• “The target should be the behavior of large platforms which play an essential role in the market because they bring two sides of the market that had no way of connecting earlier. But we should not place that sort of burden on every small omni-channel retailer who has nothing to do with these issues,” he told the roundtable.  

‘We need an act like the Digital Markets Act’

  • “I agree with Vikram that I think digital markets should be a composite legislation which would both deal with the consumers and the intermediaries who are completely dislocated and pulverised in this new rendition of what commerce becomes post these Rules. The Digital Market Acts is so good and they have written it so well that you can cut and paste most of it,” Singh advised.
  • “We disagree with the IDFC submission which seems to be regulation-skeptic, and we are pro regulation. We should take some losses of efficiency for the sake of getting the structures right. The focus on efficiency will produce an economic structure, which would not only be iniquitous but will create social unrest and would be detrimental to consumers in the long run,” Singh said. 
  • “The consumer rules are one of the worst drafts I’ve seen anywhere,” Singh said. 

What do we know about ONDC?

The Union government floated ONDC as a digital project in 2020 to set protocols for cataloguing, vendor discovery, price discovery, and standardise the process of onboarding retailers onto e-marketplaces as well as the supply and delivery of products through online channels.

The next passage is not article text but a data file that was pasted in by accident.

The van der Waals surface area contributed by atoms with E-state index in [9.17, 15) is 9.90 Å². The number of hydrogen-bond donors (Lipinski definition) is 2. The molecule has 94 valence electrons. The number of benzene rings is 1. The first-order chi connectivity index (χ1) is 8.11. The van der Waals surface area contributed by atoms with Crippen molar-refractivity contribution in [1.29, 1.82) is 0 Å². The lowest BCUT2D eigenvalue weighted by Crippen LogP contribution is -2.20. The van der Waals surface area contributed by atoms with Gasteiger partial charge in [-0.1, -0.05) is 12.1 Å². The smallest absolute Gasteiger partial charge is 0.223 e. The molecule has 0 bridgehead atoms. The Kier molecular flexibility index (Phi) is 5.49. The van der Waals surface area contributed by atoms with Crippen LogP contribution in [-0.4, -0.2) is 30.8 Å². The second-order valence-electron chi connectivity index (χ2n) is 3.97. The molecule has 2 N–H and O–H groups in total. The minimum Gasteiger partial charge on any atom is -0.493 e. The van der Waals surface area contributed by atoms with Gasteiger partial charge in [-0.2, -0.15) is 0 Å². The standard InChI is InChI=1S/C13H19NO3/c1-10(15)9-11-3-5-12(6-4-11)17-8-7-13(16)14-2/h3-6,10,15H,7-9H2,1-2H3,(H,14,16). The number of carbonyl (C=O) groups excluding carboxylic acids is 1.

The project was launched in parallel with the amendments to the e-commerce rules. The government set up a steering committee in November last year to formulate, implement, and provide policy oversight on ONDC. The Department for Promotion of Industry and Internal Trade (DPIIT) has assigned the work of carrying out a pilot for ONDC to the Quality Council of India.

The DPIIT has also formulated an advisory council for ONDC with nine members in July this year. They are:

  1. R.S. Sharma, CEO, National Health Authority
  2. Nandan M. Nilekani, non-executive Chairman of Infosys
  3. Adil Zainulbhai, Chairman, QCI and Capacity Building Commission
  4. Anjali Bansal, Founder & Chairperson, Avaana Capital
  5. Arvind Gupta, Co-founder & Head, Digital India Foundation
  6. Dilip Asbe, MD & CEO, NPCI
  7. Suresh Sethi, MD & CEO, NSDL
  8. Praveen Khandelwal, Secretary-General, CAIT
  9. Kumar Rajagopalan, CEO, RAI

The members will be expected to advise the government on measures needed to design and accelerate the adoption of ONDC.